Academic Choice is a way to structure lessons and activities. When teachers use Academic Choice, they decide on the goal of the lesson or activity, then give students a list of options for what to learn and/or how to go about their learning in order to reach the defined goal.
Used well, the strategy breathes energy and a sense of purpose into children’s learning. When students have choices in their learning, they become highly engaged and productive. They’re excited about learning and sharing their knowledge. They’re likely to think more deeply and creatively, work with more persistence, and use a range of academic skills and strategies. In addition, research has generally found that children have fewer behavior problems when they have regular opportunities to make choices in their learning, a finding supported by anecdotal evidence from teachers.
Many teachers already give children choices of how or what to learn: Choose six of the following ten questions to answer. Choose a mammal to study in depth. Choose whether to write a report or make a diorama. But what sets Academic Choice apart from the choices that many teachers already offer—and what is essential to its success—is the three-phase process of planning, working, and reflecting that children go through in an Academic Choice lesson.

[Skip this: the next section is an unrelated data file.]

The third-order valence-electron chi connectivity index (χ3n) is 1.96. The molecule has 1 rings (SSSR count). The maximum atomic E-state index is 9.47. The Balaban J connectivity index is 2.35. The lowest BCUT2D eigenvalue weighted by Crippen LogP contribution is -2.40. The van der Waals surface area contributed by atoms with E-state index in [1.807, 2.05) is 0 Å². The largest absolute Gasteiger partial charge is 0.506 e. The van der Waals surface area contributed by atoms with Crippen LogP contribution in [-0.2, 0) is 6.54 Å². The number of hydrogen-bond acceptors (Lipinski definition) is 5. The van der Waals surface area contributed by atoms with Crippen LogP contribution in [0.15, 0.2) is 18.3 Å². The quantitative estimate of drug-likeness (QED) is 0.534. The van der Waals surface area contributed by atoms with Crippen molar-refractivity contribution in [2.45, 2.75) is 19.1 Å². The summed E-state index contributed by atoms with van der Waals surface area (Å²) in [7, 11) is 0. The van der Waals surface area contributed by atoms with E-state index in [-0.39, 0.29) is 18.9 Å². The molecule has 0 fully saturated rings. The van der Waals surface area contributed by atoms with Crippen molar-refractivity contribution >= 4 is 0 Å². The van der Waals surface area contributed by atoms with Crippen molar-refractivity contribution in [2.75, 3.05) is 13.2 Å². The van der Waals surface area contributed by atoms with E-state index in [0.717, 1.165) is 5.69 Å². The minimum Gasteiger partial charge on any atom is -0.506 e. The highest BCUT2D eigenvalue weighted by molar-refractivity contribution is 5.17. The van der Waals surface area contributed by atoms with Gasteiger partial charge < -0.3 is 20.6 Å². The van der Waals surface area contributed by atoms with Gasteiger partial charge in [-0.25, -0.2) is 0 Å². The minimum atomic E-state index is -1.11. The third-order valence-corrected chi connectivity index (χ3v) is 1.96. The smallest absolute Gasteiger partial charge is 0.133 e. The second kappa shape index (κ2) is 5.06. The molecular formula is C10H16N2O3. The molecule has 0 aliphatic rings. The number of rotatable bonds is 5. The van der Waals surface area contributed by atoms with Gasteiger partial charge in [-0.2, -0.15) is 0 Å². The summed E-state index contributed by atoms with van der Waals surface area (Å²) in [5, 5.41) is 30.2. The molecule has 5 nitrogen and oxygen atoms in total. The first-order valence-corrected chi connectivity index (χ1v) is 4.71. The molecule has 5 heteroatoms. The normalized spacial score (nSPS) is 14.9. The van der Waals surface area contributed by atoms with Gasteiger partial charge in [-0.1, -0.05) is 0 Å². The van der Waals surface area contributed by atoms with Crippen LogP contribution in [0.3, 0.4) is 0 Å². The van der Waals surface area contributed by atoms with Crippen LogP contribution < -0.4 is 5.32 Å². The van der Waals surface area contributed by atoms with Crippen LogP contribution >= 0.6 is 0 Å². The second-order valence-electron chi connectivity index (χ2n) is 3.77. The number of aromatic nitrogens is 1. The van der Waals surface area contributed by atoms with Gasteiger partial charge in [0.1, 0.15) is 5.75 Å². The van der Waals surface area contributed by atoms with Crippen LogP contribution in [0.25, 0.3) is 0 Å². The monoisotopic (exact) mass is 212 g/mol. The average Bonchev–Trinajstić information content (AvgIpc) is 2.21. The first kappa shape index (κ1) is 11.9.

After the teacher introduces the activity choices, students plan what they’re going to do and sometimes how they’ll do it. In this article’s opening example, the students planned whether they were going to chronicle the events leading up to women gaining the right to vote, show what rights men and women had before women’s suffrage, or show something else they learned about the suffrage movement. Then they planned how to show their chosen content—by creating a diagram, comic strips, a magazine, or a letter.
During this phase, the children complete their chosen task. The opening vignette of this article shows students in the working phase of their women’s suffrage Academic Choice lesson.
After completing their chosen task, the children reflect on the work they did and the learning that occurred. This often consists of children presenting their work to the group and discussing some aspect of their product or process. But it can also consist of a private reflection through journal writing or a self-evaluation of their work. Whatever form the reflection takes, it allows children to make sense of their concrete experiences: Why did they make the choices they made? How did their work change the way they think about a topic? What helps them learn? What went well? Why?
This cycle of planning, working, and reflecting mirrors natural learning. According to educational researchers and theorists Jean Piaget and John Dewey as well as more recent brain research, children learn most effectively when they initiate activities based on self-generated goals, work actively with concrete materials, try out ideas, solve problems, are allowed to make mistakes and correct them, and have opportunities to stop and reflect on what they’ve done. Academic Choice and its planning, working, and reflecting cycle nurture just this kind of learning in children.